The right data DR is always selected as the display signal, so that a value which is the closest to the phase at the center of a falling transition or to its approximate value in the variable-phase range is selected as the phase value set by the phase correcting circuit 9. As a result, as in the second preferred embodiment, a sampled signal which is sampled at a phase at or near the center of a rising transition is obtained as the display signal.

That is to say, when the variable-phase range is set to one period of the sampling clock VCLK, the phase value is controlled in a manner in which the rising transition and falling transition are exchanged in FIGS. 10C to 10G. When the variable-phase range is set to two periods of the sampling clock VCLK, the phase value at the center of a falling transition or its approximate value is selected as the phase value set by the phase correcting circuit 9.

Modifications

(1) The phase control portion 19 and the frequency control portion 23 may be formed with hardware, instead of being equivalently formed by the CPU 11 operating with a program. Other elements in the display device, such as the elements in the selecting portion 31 and the operating unit 10 may be equivalently formed as part of the CPU 11. In this specification, the names of the circuits, like operating unit 10, latches 14 and 15, etc. also represent those equivalently formed as part of the CPU in this way.

(2) While the preferred embodiments above have shown liquid crystal display devices by way of example, the display device of the present invention can be applied not only to liquid crystal display devices but also generally to display devices which sample a video signal to adapt it to a display screen displaying the sampled signal for each pixel.

(3) The sampling portion 30, selecting portion 31 and phase value adjusting portion 32 are not limited to those shown in FIGS. 1, 9 and 11; they can take more common forms. For example, the sampling portion 30 may be an element which performs sampling but does not convert a signal into digital form. Digital conversion is not necessary if the display device has a display screen which displays a sampled signal in analog form for each pixel.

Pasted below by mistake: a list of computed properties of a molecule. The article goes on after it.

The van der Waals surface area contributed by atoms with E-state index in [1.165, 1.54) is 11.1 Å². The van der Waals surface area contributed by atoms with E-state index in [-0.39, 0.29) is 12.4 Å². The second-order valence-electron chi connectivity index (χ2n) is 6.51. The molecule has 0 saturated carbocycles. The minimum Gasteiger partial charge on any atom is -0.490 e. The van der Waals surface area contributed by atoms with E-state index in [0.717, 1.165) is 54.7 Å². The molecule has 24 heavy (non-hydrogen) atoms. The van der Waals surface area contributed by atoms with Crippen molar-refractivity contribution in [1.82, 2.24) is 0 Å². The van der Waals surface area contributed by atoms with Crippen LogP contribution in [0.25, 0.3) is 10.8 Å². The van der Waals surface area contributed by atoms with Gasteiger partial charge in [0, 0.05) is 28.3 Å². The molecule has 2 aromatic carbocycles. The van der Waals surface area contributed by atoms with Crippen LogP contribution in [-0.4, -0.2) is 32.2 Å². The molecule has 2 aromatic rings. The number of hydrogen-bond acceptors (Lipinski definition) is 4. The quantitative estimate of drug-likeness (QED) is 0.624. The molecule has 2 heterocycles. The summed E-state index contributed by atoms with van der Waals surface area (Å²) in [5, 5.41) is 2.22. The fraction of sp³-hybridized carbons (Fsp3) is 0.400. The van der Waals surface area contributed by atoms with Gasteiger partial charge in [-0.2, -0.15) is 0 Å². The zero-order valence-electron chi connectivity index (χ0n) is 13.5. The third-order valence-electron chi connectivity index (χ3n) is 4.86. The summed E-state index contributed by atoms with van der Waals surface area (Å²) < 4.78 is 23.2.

The selecting portion 31 may take other form, as long as it outputs as the display signal every other sampled signal provided from the sampling portion 30. The phase value adjusting portion 32 may take other form as long as it adjusts the sampling phase of the sampling portion 30 within a given variable-phase range.

The phase control portion 19 generally controls the phase adjusting portion under the restriction of the variable-phase range so that the display signal is composed of a sampled signal sampled at a phase which is the closest to a phase set at or near the center of a rising transition of the maximum absolute difference value Dmax. The phase control portions 19 in the first to third preferred embodiments are examples thereof.

(4) Instead of calculating a maximum value of the absolute difference values ΔD in one frame as the maximum absolute difference value Dmax, a maximum value in one line may be calculated. More generally, a maximum value of a plurality of absolute difference values ΔD can be calculated. However, calculating a maximum value among absolute difference values ΔD in one frame as the maximum absolute difference value Dmax is advantageous in that a proper phase can be found if adjacent white and black pixels appear once in one frame.

While the invention has been described in detail, the foregoing description is in all aspects illustrative and not restrictive. It is understood that numerous other modifications and variations can be devised without departing from the scope of the invention.

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Citing PatentFiling datePublication dateApplicantTitle
US7085333 *Apr 15, 2002Aug 1, 2006General Dynamics Decision Systems, Inc.Constant-phase, gain-controlled amplification circuit
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Classifications
U.S. Classification348/537, 348/571, 348/E05.021
International ClassificationH03L7/07, G09G3/20, H03L7/081, G09G3/36, H04N5/12, H03L7/091, H04N5/06, H04N5/66
Cooperative ClassificationH03L7/091, H03L7/07, H03L7/0812, H04N5/126, G09G5/008
European ClassificationH03L7/07, H03L7/081A, H03L7/091